One reason the median and mean are often reported together as measures of central tendency is that the median is not nearly as sensitive to outliers as the arithmetic mean. From the fact that a dataset (like Petersen’s contributions) has a mean of $334 but a median of $100 you can tell there are outliers on the high side included in that data set.

Reporting both measures of central tendency using all the data is, I think, a better strategy than selectively eliminating data and then computing whatever “average” seems appropriate.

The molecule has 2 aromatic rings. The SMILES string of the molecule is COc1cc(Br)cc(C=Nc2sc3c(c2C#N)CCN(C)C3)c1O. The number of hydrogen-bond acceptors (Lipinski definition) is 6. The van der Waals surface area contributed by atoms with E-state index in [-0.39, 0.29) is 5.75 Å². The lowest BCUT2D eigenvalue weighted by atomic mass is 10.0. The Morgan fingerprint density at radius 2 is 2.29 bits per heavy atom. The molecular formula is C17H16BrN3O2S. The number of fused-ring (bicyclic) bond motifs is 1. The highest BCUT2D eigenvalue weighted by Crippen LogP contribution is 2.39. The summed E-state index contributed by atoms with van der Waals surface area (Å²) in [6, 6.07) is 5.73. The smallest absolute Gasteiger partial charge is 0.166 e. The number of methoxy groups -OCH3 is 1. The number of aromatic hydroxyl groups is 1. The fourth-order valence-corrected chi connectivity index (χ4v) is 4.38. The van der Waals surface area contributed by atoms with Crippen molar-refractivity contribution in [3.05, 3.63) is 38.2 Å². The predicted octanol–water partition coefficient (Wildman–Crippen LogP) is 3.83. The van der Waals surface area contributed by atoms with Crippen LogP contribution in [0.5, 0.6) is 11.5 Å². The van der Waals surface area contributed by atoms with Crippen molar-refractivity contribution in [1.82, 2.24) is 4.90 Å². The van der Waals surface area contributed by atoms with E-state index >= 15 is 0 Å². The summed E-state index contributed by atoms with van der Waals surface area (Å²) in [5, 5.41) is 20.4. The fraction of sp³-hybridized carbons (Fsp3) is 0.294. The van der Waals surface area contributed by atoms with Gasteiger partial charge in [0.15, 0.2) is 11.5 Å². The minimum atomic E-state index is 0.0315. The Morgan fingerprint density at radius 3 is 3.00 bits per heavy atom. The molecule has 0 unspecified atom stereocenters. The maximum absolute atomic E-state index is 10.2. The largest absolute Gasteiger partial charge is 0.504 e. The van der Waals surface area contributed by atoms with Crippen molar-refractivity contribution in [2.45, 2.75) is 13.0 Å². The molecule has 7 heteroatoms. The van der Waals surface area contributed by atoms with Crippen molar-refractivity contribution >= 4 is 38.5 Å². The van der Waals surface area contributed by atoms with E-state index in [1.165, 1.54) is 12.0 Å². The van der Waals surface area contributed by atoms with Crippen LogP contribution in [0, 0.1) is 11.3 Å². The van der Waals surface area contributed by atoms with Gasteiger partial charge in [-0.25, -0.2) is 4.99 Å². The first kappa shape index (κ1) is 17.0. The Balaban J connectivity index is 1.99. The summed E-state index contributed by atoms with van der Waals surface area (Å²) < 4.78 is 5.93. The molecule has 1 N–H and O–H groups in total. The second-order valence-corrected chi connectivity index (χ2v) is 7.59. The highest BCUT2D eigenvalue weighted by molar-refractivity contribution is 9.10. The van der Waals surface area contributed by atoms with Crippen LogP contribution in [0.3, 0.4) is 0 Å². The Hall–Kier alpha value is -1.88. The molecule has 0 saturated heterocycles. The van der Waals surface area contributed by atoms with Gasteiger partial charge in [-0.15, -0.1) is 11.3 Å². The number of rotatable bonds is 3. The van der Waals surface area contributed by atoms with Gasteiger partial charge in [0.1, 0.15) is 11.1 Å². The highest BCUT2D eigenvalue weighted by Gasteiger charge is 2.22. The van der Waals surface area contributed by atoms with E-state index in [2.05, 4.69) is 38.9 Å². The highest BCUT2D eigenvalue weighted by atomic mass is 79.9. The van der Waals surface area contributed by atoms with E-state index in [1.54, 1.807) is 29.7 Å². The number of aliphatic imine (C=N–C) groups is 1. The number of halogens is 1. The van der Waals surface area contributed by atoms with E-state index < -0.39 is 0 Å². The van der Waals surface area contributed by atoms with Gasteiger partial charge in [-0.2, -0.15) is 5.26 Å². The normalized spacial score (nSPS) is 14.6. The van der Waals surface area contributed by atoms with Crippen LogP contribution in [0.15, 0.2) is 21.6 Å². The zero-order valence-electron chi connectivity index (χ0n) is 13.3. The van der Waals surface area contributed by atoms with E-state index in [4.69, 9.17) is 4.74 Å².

On a related point, note that there are several outliers on the low end in Taylor’s dataset. Why anyone contributes $1 to a political campaign is beyond me, but the effect of that contribution is to drive down the arithmetic mean. Same with the several $5 donations – which Taylor’s campaign on at least one occasion (after close of books, however) explicitly solicited in that amount. Do you say, “Oh, well, that’s not a legitimate donation for my analysis, so I’ll just eliminate it.”? My answer is no.

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